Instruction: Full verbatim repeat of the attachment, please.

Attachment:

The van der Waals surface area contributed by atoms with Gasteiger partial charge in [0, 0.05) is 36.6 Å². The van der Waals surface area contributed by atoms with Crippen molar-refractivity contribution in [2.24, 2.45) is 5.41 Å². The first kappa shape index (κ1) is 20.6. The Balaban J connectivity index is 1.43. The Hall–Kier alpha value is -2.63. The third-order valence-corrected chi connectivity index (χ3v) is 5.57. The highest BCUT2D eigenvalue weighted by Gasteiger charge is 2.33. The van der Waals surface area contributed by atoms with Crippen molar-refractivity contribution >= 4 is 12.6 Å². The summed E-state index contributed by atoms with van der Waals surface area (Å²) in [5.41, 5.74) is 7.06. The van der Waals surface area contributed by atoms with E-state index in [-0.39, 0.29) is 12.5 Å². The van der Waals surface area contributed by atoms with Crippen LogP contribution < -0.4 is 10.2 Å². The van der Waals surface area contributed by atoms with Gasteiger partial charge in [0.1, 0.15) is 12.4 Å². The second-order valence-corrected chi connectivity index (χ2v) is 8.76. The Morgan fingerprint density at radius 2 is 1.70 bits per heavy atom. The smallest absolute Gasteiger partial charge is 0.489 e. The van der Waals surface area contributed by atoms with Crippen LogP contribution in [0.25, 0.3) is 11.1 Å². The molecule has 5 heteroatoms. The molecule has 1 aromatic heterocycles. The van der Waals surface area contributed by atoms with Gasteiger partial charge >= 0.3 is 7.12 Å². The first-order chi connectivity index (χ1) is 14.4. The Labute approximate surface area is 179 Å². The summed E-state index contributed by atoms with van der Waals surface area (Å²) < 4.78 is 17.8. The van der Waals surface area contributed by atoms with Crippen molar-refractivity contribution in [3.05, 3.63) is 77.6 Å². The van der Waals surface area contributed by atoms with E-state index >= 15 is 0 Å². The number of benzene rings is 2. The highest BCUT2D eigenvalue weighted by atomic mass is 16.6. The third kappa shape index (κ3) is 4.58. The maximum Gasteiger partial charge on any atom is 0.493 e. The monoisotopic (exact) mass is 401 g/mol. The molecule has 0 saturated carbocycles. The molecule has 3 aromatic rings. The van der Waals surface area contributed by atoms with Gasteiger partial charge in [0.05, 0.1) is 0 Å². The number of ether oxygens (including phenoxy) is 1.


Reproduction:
The van der Waals surface area contributed by atoms with Gasteiger partial charge in [0, 0.05) is 36.6 Å². The van der Waals surface area contributed by atoms with Crippen molar-refractivity contribution in [2.24, 2.45) is 5.41 Å². The first kappa shape index (κ1) is 20.6. The Balaban J connectivity index is 1.43. The Hall–Kier alpha value is -2.63. The third-order valence-corrected chi connectivity index (χ3v) is 5.57. The highest BCUT2D eigenvalue weighted by Gasteiger charge is 2.33. The van der Waals surface area contributed by atoms with Crippen molar-refractivity contribution >= 4 is 12.6 Å². The summed E-state index contributed by atoms with van der Waals surface area (Å²) in [5.41, 5.74) is 7.06. The van der Waals surface area contributed by atoms with E-state index in [-0.39, 0.29) is 12.5 Å². The van der Waals surface area contributed by atoms with Crippen LogP contribution < -0.4 is 10.2 Å². The van der Waals surface area contributed by atoms with Gasteiger partial charge in [0.1, 0.15) is 12.4 Å². The second-order valence-corrected chi connectivity index (χ2v) is 8.76. The Morgan fingerprint density at radius 2 is 1.70 bits per heavy atom. The smallest absolute Gasteiger partial charge is 0.489 e. The van der Waals surface area contributed by atoms with Crippen LogP contribution in [0.25, 0.3) is 11.1 Å². The molecule has 5 heteroatoms. The molecule has 1 aromatic heterocycles. The van der Waals surface area contributed by atoms with Gasteiger partial charge >= 0.3 is 7.12 Å². The first-order chi connectivity index (χ1) is 14.4. The Labute approximate surface area is 179 Å². The summed E-state index contributed by atoms with van der Waals surface area (Å²) < 4.78 is 17.8. The van der Waals surface area contributed by atoms with Crippen molar-refractivity contribution in [3.05, 3.63) is 77.6 Å². The van der Waals surface area contributed by atoms with E-state index >= 15 is 0 Å². The number of benzene rings is 2. The highest BCUT2D eigenvalue weighted by atomic mass is 16.6. The third kappa shape index (κ3) is 4.58. The maximum Gasteiger partial charge on any atom is 0.493 e. The monoisotopic (exact) mass is 401 g/mol. The molecule has 0 saturated carbocycles. The molecule has 3 aromatic rings. The van der Waals surface area contributed by atoms with Gasteiger partial charge in [0.05, 0.1) is 0 Å². The number of ether oxygens (including phenoxy) is 1.